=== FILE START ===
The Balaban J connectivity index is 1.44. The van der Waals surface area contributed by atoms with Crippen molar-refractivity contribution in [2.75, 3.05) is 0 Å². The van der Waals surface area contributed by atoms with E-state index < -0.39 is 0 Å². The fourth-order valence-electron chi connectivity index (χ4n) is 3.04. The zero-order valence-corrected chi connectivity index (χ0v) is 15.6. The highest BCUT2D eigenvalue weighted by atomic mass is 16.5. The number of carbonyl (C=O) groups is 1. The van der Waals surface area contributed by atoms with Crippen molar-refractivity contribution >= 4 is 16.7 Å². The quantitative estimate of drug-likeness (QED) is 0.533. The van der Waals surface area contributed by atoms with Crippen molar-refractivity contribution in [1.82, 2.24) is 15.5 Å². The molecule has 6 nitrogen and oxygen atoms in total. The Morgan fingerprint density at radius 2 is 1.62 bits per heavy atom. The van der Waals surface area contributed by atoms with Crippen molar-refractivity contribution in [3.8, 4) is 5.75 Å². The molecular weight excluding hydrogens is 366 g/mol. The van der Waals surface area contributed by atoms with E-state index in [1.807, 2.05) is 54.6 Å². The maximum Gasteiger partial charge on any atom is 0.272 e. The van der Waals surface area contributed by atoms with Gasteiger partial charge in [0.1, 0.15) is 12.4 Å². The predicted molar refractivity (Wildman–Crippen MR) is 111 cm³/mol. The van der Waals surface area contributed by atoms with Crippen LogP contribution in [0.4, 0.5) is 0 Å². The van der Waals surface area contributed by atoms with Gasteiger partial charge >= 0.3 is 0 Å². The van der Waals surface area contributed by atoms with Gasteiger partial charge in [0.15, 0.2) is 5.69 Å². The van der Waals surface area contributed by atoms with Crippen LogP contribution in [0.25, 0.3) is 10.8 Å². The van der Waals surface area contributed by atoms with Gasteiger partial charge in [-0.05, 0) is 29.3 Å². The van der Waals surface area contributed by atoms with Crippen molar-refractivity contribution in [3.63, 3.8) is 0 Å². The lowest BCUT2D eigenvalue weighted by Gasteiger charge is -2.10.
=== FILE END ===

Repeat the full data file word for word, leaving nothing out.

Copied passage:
The Balaban J connectivity index is 1.44. The van der Waals surface area contributed by atoms with Crippen molar-refractivity contribution in [2.75, 3.05) is 0 Å². The van der Waals surface area contributed by atoms with E-state index < -0.39 is 0 Å². The fourth-order valence-electron chi connectivity index (χ4n) is 3.04. The zero-order valence-corrected chi connectivity index (χ0v) is 15.6. The highest BCUT2D eigenvalue weighted by atomic mass is 16.5. The number of carbonyl (C=O) groups is 1. The van der Waals surface area contributed by atoms with Crippen molar-refractivity contribution >= 4 is 16.7 Å². The quantitative estimate of drug-likeness (QED) is 0.533. The van der Waals surface area contributed by atoms with Crippen molar-refractivity contribution in [1.82, 2.24) is 15.5 Å². The molecule has 6 nitrogen and oxygen atoms in total. The Morgan fingerprint density at radius 2 is 1.62 bits per heavy atom. The van der Waals surface area contributed by atoms with Crippen molar-refractivity contribution in [3.8, 4) is 5.75 Å². The molecular weight excluding hydrogens is 366 g/mol. The van der Waals surface area contributed by atoms with E-state index in [1.807, 2.05) is 54.6 Å². The maximum Gasteiger partial charge on any atom is 0.272 e. The van der Waals surface area contributed by atoms with Gasteiger partial charge in [0.1, 0.15) is 12.4 Å². The predicted molar refractivity (Wildman–Crippen MR) is 111 cm³/mol. The van der Waals surface area contributed by atoms with Crippen LogP contribution in [0.4, 0.5) is 0 Å². The van der Waals surface area contributed by atoms with Gasteiger partial charge >= 0.3 is 0 Å². The van der Waals surface area contributed by atoms with Gasteiger partial charge in [0.15, 0.2) is 5.69 Å². The van der Waals surface area contributed by atoms with Crippen LogP contribution in [0.25, 0.3) is 10.8 Å². The van der Waals surface area contributed by atoms with Gasteiger partial charge in [-0.05, 0) is 29.3 Å². The van der Waals surface area contributed by atoms with Crippen molar-refractivity contribution in [3.63, 3.8) is 0 Å². The lowest BCUT2D eigenvalue weighted by Gasteiger charge is -2.10.